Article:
Continued from The Way Home (part 4)
The book was now in production at MacMillan and it would be a year before we would see bound copies of The Way Home. There was a lot for the publisher’s staff to do; select and set the type, write the book jacket flaps, prepare the pages for the printer and arrange the printing in Hong Kong. Judy and I were so excited to see the first printing proofs. We felt this was also proof that our years-long project was really going to become a book!
I learned that producing a book is a lot more complicated than one might think. Everyone involved, the writer, the illustrator, the editors, the production staff and the sales department all play an important part. I was also impressed that everyone I met during the process truly loved children’s books.
In the spring of 1991, boxes of The Way Home arrived and Judy and I celebrated its publication at the Woods Hole Library, with a party and book signing. You can see an earlier post about the library quilt I worked on here. We shared the event with Molly Bang, whose book, The Yellow Ball, was coming out the same spring. Our friend, Terry (who gave me her daughter’s pants) made a cake for the occasion. She decorated it with marzipan elephants and a yellow ball made of frosting.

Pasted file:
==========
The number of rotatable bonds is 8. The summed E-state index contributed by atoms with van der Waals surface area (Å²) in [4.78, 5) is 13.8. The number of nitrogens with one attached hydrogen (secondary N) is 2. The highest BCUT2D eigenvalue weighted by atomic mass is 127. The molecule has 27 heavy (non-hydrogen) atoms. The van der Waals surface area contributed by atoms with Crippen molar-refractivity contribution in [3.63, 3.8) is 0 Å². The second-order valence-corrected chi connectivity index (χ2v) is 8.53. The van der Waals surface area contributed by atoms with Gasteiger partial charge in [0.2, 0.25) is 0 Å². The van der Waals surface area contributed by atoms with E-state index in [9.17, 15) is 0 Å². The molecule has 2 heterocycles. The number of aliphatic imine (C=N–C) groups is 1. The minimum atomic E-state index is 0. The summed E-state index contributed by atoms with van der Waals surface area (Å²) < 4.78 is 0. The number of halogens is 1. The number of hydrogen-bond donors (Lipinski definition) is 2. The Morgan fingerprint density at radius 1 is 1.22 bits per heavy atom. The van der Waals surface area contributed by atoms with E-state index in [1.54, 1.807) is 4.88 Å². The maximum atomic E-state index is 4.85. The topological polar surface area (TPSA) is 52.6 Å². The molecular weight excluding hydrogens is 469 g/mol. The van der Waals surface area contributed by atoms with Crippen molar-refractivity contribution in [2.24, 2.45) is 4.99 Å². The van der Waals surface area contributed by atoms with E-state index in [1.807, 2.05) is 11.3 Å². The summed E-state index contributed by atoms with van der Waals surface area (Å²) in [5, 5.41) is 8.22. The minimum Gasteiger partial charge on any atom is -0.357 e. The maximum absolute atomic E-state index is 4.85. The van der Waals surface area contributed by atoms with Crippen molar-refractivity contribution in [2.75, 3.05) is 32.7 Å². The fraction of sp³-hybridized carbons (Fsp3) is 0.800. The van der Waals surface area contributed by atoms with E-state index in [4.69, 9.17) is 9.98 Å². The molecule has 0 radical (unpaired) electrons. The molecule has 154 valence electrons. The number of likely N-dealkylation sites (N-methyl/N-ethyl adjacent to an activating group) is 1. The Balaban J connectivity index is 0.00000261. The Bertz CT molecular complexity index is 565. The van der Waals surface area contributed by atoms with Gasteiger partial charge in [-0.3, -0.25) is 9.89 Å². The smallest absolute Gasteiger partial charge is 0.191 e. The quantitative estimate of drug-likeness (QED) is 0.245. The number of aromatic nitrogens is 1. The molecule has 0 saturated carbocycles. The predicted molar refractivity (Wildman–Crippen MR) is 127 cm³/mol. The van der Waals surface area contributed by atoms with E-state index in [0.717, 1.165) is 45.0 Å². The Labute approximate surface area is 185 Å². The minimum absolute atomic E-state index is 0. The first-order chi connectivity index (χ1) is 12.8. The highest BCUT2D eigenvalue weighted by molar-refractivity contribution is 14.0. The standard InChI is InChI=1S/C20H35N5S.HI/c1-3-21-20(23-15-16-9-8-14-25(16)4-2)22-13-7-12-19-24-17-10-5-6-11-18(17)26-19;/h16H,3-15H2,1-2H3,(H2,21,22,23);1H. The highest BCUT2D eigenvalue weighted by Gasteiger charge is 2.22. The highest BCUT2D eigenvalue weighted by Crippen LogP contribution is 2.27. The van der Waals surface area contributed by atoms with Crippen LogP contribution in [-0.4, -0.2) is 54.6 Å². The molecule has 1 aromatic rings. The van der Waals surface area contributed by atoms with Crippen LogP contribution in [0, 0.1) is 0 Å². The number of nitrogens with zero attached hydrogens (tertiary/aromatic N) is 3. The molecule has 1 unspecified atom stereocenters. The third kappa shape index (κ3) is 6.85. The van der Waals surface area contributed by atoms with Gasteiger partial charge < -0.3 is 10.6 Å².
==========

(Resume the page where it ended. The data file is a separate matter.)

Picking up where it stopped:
We were so proud of The Way Home and did what we could to promote the book. We had our picture taken with an elephant that came through town for the county fair.
We gave talks, did book signings and visited schools. Judy led banana poem workshops with children and I’d have them sew and stuff yellow felt bananas.
Our book did pretty well for an unknown author and illustrator and came out in paperback the next year. Later, Judy and I collaborated on a sequel, Come to My Party, which MacMillan published in 1993. In this book, the red bird character is named Harold and co-stars with Savi in another adventure.
Both books have long been out of print and I can remember how surprised Judy and I were to get the letter telling us the news. Being new to the book business, we did not know how common it is for children’s books to go out of print. We’ve since learned that only the very best sellers are reprinted and stay available.
All in all, the best part about publishing a book was when we heard from parents who said their children wanted The Way Home read over and over. Even today, we meet grown up children who remember Savi and the banana trail. I’m still friends with Judy and Molly and am grateful to have had their help and encouragement throughout the years, but especially in the beginning, 27 years ago, when we all were inspired by a little elephant named Savi.
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